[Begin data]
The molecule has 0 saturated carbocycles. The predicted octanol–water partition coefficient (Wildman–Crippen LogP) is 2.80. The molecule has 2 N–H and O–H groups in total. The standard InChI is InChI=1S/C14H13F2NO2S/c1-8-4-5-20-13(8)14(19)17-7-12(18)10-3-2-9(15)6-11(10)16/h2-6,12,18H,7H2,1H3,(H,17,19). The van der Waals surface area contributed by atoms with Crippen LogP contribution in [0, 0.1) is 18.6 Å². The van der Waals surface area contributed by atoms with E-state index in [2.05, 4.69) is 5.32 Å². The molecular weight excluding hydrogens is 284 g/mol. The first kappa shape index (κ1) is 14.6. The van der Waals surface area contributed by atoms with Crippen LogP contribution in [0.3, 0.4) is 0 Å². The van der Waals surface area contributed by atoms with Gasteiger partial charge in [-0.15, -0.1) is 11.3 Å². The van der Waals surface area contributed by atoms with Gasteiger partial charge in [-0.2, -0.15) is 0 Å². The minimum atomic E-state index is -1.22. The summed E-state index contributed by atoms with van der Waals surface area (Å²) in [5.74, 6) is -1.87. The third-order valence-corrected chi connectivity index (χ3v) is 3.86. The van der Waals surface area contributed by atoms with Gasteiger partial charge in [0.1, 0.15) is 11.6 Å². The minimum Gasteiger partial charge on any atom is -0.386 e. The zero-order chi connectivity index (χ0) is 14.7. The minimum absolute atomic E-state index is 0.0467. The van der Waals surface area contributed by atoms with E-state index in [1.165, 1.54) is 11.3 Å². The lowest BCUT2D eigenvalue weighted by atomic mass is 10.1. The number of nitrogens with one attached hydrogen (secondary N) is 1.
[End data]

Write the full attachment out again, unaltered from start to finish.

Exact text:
The molecule has 0 saturated carbocycles. The predicted octanol–water partition coefficient (Wildman–Crippen LogP) is 2.80. The molecule has 2 N–H and O–H groups in total. The standard InChI is InChI=1S/C14H13F2NO2S/c1-8-4-5-20-13(8)14(19)17-7-12(18)10-3-2-9(15)6-11(10)16/h2-6,12,18H,7H2,1H3,(H,17,19). The van der Waals surface area contributed by atoms with Crippen LogP contribution in [0, 0.1) is 18.6 Å². The van der Waals surface area contributed by atoms with E-state index in [2.05, 4.69) is 5.32 Å². The molecular weight excluding hydrogens is 284 g/mol. The first kappa shape index (κ1) is 14.6. The van der Waals surface area contributed by atoms with Crippen LogP contribution in [0.3, 0.4) is 0 Å². The van der Waals surface area contributed by atoms with Gasteiger partial charge in [-0.15, -0.1) is 11.3 Å². The van der Waals surface area contributed by atoms with Gasteiger partial charge in [-0.2, -0.15) is 0 Å². The minimum atomic E-state index is -1.22. The summed E-state index contributed by atoms with van der Waals surface area (Å²) in [5.74, 6) is -1.87. The third-order valence-corrected chi connectivity index (χ3v) is 3.86. The van der Waals surface area contributed by atoms with Gasteiger partial charge in [0.1, 0.15) is 11.6 Å². The minimum Gasteiger partial charge on any atom is -0.386 e. The zero-order chi connectivity index (χ0) is 14.7. The minimum absolute atomic E-state index is 0.0467. The van der Waals surface area contributed by atoms with E-state index in [1.165, 1.54) is 11.3 Å². The lowest BCUT2D eigenvalue weighted by atomic mass is 10.1. The number of nitrogens with one attached hydrogen (secondary N) is 1.